The little-known booming prostitution scene of wartime London
Molly McGrann, author of The Ladies of the House, on how business boomed for Soho's working girls during the Second World War.
While the battles of World War Two blazed abroad and overhead, at home, on daily trodden ground, the war effort likewise exerted itself. With their husbands away fighting, housewives were required to step out of the house and pick up where the men had left off. In addition to their domestic undertakings (not least of those, and most time-consuming, queuing for food), women worked. They manned the factories, clipped bus tickets and sat at desks, carefully filling ledgers. They earned their keep and likewise kept the family going—indeed the whole country, for without them Great Britain would have sunk.
It wasn’t an easy life. Wartime women were tough; they endured in their dual roles of homemaker and breadwinner and there was nothing glamorous about it. The “Make do and Mend” pamphlet issued by the British Ministry of Information at the time advised on unpicking old jumpers to re-knit and how best to patch worn garments.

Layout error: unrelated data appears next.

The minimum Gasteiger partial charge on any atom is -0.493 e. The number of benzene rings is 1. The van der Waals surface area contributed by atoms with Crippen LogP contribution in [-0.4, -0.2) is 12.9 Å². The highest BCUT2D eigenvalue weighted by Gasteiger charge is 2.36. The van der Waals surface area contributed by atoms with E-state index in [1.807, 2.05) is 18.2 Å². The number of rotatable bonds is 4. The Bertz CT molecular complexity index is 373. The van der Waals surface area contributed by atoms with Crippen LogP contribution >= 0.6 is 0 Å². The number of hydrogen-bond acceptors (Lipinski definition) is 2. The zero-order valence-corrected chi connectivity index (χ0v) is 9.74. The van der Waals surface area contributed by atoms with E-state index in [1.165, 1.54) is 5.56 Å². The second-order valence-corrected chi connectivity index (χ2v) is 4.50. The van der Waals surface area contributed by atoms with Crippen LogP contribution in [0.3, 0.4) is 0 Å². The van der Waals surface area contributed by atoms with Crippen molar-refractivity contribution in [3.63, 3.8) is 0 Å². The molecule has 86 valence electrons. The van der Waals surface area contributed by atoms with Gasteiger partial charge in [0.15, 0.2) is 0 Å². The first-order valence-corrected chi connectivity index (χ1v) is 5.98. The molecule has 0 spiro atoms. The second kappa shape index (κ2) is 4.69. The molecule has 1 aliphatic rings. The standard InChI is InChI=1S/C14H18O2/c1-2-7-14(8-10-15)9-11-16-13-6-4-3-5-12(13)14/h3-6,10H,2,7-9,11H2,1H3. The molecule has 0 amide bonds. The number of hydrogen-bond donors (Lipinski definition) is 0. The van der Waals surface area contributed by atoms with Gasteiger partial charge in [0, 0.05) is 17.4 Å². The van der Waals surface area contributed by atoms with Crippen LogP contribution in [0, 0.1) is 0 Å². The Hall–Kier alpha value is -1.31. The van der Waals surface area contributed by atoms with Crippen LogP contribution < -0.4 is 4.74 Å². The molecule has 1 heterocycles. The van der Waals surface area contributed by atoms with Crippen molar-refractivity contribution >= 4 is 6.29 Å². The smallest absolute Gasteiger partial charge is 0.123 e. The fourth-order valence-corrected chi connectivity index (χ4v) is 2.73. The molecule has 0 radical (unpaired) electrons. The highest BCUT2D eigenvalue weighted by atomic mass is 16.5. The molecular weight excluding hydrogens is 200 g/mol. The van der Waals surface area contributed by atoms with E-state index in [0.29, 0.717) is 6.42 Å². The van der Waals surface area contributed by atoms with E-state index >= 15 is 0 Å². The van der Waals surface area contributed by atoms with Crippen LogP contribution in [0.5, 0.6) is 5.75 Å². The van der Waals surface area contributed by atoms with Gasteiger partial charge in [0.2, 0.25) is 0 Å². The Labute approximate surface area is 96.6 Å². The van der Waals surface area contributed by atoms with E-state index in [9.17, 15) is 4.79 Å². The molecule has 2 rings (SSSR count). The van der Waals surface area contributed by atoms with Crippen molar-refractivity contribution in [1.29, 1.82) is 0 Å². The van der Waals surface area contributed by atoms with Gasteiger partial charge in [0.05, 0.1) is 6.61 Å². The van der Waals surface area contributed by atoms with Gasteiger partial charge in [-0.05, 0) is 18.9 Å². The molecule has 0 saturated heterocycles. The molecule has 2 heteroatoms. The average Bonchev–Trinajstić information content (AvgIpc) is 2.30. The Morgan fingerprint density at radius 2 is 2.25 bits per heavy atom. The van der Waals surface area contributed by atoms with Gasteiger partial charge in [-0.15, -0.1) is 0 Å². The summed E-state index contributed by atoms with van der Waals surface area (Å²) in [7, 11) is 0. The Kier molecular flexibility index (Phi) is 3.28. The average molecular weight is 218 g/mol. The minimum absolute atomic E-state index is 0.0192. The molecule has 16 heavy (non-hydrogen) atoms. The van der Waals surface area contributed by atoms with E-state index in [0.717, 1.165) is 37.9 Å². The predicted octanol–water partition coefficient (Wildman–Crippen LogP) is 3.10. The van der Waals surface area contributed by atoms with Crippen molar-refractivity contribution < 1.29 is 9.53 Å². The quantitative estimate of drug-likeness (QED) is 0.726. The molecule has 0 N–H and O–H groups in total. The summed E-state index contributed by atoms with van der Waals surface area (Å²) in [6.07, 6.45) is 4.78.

Soho’s working girls, by comparison, seemed like film stars, and prostitution boomed, especially with the arrival of the GIs. Before the Street Offenses Act of 1959, prostitute women abounded on Old Compton Street. Calling out from doorways and windows, dressed to the nines in black market finery, some of them carrying poodles or jangling bunches of keys to draw the attention of punters.
It was a raucous scene: among market sellers of exotic fruits, vegetables, meats and spices, the women plied their trade, their perfumes—Evening in Paris and Carnation—mingling with the smells of garlic, paprika, mace and fennel, and curry powders in jars.
The average Soho prostitute of that time was a streetwalker; she might be self-employed or work for a brothel or a pimp: it was not necessarily a choice. And there were casuals, housewives and clippies and suchlike who needed an extra bit of income on the side. Some prostitute women kept flats, assisted by maids to man the door, change the linen, boil the kettle, keep a girl in condoms and, most important, offer moral support: a prostitute and her maid, as such, were a unit, cohorts, collaborators.
My latest novel, The Ladies of the House, is set in a dilapidated brothel, and the ladies themselves hail from its storied glory days in post-war London, where they have arrived to create new lives for themselves. Of course it’s all made up, but my characters live among the new and true realities of a changing country, when women started to become properly independent.